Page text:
Debbie Elliott handled Montgomery, Ala., Celebrates 60th Anniversary Of Bus Boycott for All Things Considered on Tuesday afternoon. Hearing a reenactment chilled me, and left me feeling the plight of Black people in a way new to me. Ms. Parks was sitting in the first row of the Negro section, with a full-up White section, when more people boarded the bus. Bus driver to Ms. Parks: “Let that man have your seat. Don’t you see him standing there?” Yes, I read the Invisible Man, but it’s the language and the base contempt that hit me, hard. Listen to the story!
I read Challenge the Oligarchy, Paul Krugman’s excellent review of Robert Reich’s new book, Saving Capitalism: For the Many, Not the Few. (The piece appears in the 12/17/2015 issue of the New York Review of Books.) Mr. Krugman and Secretary Reich are scary smart men. For me, what resonated was the fact-based review of the last 30-40 years. So much of what passes for economics in our discourse is pablum. Here—both in the review and, per Mr. Krugman, in the book—evidence tests theories. That counts!
I’m very aware of the fact that my Supreme Court reporting has been poor since October 5. Life, with all its mysteries and, in my case, craziness, has made an appearance. Alas, checking in at Slate.com, I ran across Must an Employee Still Be Employed to Sue for Discrimination?, a piece by Mark Joseph Stern about Green v. Brennan, No. 14-613. The case addresses the deadline for taking action in a federal constructive discharge employment case arising out of a violation of employment discrimination laws. Mr. Stern focuses on the Chief Justice’s comments, quoting him thusly:
Quitting your job is a very big deal. You have to plan out [when it will happen] and just because you can’t take it anymore doesn’t mean you could quit work right away.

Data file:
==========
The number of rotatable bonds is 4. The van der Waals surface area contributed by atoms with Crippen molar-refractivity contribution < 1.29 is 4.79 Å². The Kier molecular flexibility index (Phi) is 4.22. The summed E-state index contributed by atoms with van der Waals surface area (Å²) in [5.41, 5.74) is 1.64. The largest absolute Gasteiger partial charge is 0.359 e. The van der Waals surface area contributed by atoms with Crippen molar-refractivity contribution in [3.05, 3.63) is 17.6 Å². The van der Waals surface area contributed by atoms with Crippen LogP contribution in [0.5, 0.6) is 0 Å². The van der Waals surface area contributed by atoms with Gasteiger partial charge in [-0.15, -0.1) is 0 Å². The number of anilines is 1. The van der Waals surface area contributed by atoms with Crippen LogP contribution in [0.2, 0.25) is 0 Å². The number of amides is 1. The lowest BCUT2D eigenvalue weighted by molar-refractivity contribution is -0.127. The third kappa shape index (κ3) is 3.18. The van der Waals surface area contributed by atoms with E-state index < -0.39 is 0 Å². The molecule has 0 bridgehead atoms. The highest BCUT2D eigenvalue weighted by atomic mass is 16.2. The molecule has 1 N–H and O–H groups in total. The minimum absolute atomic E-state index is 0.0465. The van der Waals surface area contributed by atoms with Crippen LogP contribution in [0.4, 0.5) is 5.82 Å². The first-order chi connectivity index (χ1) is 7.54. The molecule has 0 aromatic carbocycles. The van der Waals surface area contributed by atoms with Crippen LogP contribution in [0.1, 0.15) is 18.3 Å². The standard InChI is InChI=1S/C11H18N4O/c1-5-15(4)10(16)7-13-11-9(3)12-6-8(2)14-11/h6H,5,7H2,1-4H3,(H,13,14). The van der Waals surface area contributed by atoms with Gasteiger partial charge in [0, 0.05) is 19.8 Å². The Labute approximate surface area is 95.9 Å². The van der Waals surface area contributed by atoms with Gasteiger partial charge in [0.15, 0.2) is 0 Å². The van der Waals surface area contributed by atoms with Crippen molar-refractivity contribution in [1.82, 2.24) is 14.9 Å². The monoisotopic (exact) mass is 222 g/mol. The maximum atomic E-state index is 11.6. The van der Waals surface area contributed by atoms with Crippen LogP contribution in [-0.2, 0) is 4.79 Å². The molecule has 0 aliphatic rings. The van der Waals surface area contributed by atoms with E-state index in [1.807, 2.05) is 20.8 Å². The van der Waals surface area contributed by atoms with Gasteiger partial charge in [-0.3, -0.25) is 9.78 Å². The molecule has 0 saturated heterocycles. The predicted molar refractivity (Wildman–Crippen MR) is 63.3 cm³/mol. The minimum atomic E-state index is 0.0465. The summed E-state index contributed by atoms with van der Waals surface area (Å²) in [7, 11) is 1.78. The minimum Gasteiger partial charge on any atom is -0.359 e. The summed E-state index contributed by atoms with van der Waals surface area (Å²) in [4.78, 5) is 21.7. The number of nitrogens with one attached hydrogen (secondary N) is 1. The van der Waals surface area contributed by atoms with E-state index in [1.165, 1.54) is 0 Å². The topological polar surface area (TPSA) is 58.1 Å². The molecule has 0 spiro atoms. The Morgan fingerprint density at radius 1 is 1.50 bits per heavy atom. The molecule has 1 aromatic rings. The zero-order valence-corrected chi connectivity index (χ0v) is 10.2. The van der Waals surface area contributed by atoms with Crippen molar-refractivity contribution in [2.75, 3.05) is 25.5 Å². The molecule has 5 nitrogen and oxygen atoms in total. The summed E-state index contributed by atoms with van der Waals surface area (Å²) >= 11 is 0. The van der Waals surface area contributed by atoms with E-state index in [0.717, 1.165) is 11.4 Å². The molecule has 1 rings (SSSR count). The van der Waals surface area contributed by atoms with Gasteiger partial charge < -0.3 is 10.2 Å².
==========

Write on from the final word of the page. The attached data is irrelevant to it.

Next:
Amy Howe offers a more detailed review of the oral argument for Scotusblog.com. The issue is technically complex. On the facts before the Court, though, the employer—the U.S. Postal Service—will not likely fare well.
Revenge of the Nerds, written by Chris Ballard for Sports Illustrated, caught my eye not because of the title, but because of this tagline at longform.org: How the Caltech basketball team, losers of 310 straight conference games, figured out a formula for winning. From the article it looks like the California Institute of Technology plays 12 conference games each season, which means it didn’t win a conference game for, oh, about 25 years. Wow! By the way, the story is terrific! Really, a must read!!!
We’re done with Thanksgiving, right? Yes but, as the curtain closed, I read Betsy Andrews’ essay, The Millionaire’s Turkey: A Father-Daughter Story. It’s a lovely reminder that many most of us do not live in Norman Rockwell paintings. (Erik Erikson, who treated Mr. Rockwell for a while, may have told him he painted his happiness, but did not live it.)
I’ve been eating less for almost a year. Healthier food too, mostly. Alas, in lieu of consuming calories, I put my eyeballs and my imagination to work, hard. So here’s The L.A. Sandwich Bucket List by Zach Brooks for Thrillist. Mighty fine looking sandwiches.